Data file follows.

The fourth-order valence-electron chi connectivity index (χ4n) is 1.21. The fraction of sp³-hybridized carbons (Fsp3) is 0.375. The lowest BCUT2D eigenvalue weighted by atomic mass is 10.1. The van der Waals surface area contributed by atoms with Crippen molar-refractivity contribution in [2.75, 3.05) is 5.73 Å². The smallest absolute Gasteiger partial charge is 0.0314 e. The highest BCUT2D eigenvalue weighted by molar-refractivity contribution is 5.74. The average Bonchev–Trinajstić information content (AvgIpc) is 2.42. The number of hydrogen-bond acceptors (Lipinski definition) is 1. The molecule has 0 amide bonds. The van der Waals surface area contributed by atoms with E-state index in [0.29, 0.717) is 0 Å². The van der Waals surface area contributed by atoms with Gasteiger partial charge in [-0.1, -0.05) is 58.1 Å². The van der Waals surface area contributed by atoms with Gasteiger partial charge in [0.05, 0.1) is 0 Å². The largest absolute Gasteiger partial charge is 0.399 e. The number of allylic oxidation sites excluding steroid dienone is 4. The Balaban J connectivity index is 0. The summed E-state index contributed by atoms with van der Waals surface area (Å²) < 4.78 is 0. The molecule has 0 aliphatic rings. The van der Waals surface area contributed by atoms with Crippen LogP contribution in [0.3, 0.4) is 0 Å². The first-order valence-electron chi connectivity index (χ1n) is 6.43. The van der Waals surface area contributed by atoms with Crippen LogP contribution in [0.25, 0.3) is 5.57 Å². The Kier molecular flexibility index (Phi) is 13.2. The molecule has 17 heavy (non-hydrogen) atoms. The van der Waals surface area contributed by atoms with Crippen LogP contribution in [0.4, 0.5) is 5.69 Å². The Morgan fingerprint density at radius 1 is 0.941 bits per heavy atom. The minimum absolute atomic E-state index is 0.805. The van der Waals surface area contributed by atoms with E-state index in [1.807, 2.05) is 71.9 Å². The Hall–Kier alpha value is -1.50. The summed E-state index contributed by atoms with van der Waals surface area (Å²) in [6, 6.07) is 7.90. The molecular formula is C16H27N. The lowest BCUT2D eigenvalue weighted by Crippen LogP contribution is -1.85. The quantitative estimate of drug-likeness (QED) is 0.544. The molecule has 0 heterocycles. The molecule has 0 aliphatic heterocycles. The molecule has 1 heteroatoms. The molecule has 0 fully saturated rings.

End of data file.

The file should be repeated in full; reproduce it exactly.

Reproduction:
The fourth-order valence-electron chi connectivity index (χ4n) is 1.21. The fraction of sp³-hybridized carbons (Fsp3) is 0.375. The lowest BCUT2D eigenvalue weighted by atomic mass is 10.1. The van der Waals surface area contributed by atoms with Crippen molar-refractivity contribution in [2.75, 3.05) is 5.73 Å². The smallest absolute Gasteiger partial charge is 0.0314 e. The highest BCUT2D eigenvalue weighted by molar-refractivity contribution is 5.74. The average Bonchev–Trinajstić information content (AvgIpc) is 2.42. The number of hydrogen-bond acceptors (Lipinski definition) is 1. The molecule has 0 amide bonds. The van der Waals surface area contributed by atoms with E-state index in [0.29, 0.717) is 0 Å². The van der Waals surface area contributed by atoms with Gasteiger partial charge in [-0.1, -0.05) is 58.1 Å². The van der Waals surface area contributed by atoms with Gasteiger partial charge in [0.05, 0.1) is 0 Å². The largest absolute Gasteiger partial charge is 0.399 e. The number of allylic oxidation sites excluding steroid dienone is 4. The Balaban J connectivity index is 0. The summed E-state index contributed by atoms with van der Waals surface area (Å²) < 4.78 is 0. The molecule has 0 aliphatic rings. The van der Waals surface area contributed by atoms with Crippen LogP contribution in [0.3, 0.4) is 0 Å². The first-order valence-electron chi connectivity index (χ1n) is 6.43. The van der Waals surface area contributed by atoms with Crippen LogP contribution in [0.25, 0.3) is 5.57 Å². The Kier molecular flexibility index (Phi) is 13.2. The molecule has 17 heavy (non-hydrogen) atoms. The van der Waals surface area contributed by atoms with Crippen LogP contribution in [0.4, 0.5) is 5.69 Å². The Morgan fingerprint density at radius 1 is 0.941 bits per heavy atom. The minimum absolute atomic E-state index is 0.805. The van der Waals surface area contributed by atoms with E-state index in [1.807, 2.05) is 71.9 Å². The Hall–Kier alpha value is -1.50. The summed E-state index contributed by atoms with van der Waals surface area (Å²) in [6, 6.07) is 7.90. The molecular formula is C16H27N. The lowest BCUT2D eigenvalue weighted by Crippen LogP contribution is -1.85. The quantitative estimate of drug-likeness (QED) is 0.544. The molecule has 0 heterocycles. The molecule has 0 aliphatic heterocycles. The molecule has 1 heteroatoms. The molecule has 0 fully saturated rings.